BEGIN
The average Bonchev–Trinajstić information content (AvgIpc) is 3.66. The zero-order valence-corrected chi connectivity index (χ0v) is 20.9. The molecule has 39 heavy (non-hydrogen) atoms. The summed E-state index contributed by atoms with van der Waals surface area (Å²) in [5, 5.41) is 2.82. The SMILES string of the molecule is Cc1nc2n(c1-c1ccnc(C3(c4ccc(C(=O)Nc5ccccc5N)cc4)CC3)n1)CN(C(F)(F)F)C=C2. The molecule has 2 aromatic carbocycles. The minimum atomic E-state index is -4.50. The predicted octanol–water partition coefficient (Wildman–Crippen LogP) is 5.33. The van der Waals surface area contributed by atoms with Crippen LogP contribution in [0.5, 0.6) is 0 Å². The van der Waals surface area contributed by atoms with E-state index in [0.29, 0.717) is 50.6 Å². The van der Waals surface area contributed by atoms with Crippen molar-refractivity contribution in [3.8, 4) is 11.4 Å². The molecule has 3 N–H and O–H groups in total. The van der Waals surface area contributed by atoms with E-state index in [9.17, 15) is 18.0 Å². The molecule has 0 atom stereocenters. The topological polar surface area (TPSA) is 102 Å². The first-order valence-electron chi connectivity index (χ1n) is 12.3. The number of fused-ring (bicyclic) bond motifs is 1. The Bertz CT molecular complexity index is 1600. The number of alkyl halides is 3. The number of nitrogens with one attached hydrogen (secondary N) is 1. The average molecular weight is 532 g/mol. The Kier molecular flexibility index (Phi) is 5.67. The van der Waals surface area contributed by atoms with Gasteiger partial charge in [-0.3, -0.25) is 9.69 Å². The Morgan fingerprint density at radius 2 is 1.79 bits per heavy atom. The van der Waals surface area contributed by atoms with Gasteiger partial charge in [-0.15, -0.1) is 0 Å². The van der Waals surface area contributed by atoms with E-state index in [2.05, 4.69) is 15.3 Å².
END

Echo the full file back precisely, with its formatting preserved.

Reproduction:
The average Bonchev–Trinajstić information content (AvgIpc) is 3.66. The zero-order valence-corrected chi connectivity index (χ0v) is 20.9. The molecule has 39 heavy (non-hydrogen) atoms. The summed E-state index contributed by atoms with van der Waals surface area (Å²) in [5, 5.41) is 2.82. The SMILES string of the molecule is Cc1nc2n(c1-c1ccnc(C3(c4ccc(C(=O)Nc5ccccc5N)cc4)CC3)n1)CN(C(F)(F)F)C=C2. The molecule has 2 aromatic carbocycles. The minimum atomic E-state index is -4.50. The predicted octanol–water partition coefficient (Wildman–Crippen LogP) is 5.33. The van der Waals surface area contributed by atoms with Crippen LogP contribution in [0.5, 0.6) is 0 Å². The van der Waals surface area contributed by atoms with E-state index in [0.29, 0.717) is 50.6 Å². The van der Waals surface area contributed by atoms with Crippen molar-refractivity contribution in [3.8, 4) is 11.4 Å². The molecule has 3 N–H and O–H groups in total. The van der Waals surface area contributed by atoms with E-state index in [9.17, 15) is 18.0 Å². The molecule has 0 atom stereocenters. The topological polar surface area (TPSA) is 102 Å². The first-order valence-electron chi connectivity index (χ1n) is 12.3. The number of fused-ring (bicyclic) bond motifs is 1. The Bertz CT molecular complexity index is 1600. The number of alkyl halides is 3. The number of nitrogens with one attached hydrogen (secondary N) is 1. The average molecular weight is 532 g/mol. The Kier molecular flexibility index (Phi) is 5.67. The van der Waals surface area contributed by atoms with Gasteiger partial charge in [-0.3, -0.25) is 9.69 Å². The Morgan fingerprint density at radius 2 is 1.79 bits per heavy atom. The van der Waals surface area contributed by atoms with Gasteiger partial charge in [-0.15, -0.1) is 0 Å². The van der Waals surface area contributed by atoms with E-state index in [2.05, 4.69) is 15.3 Å².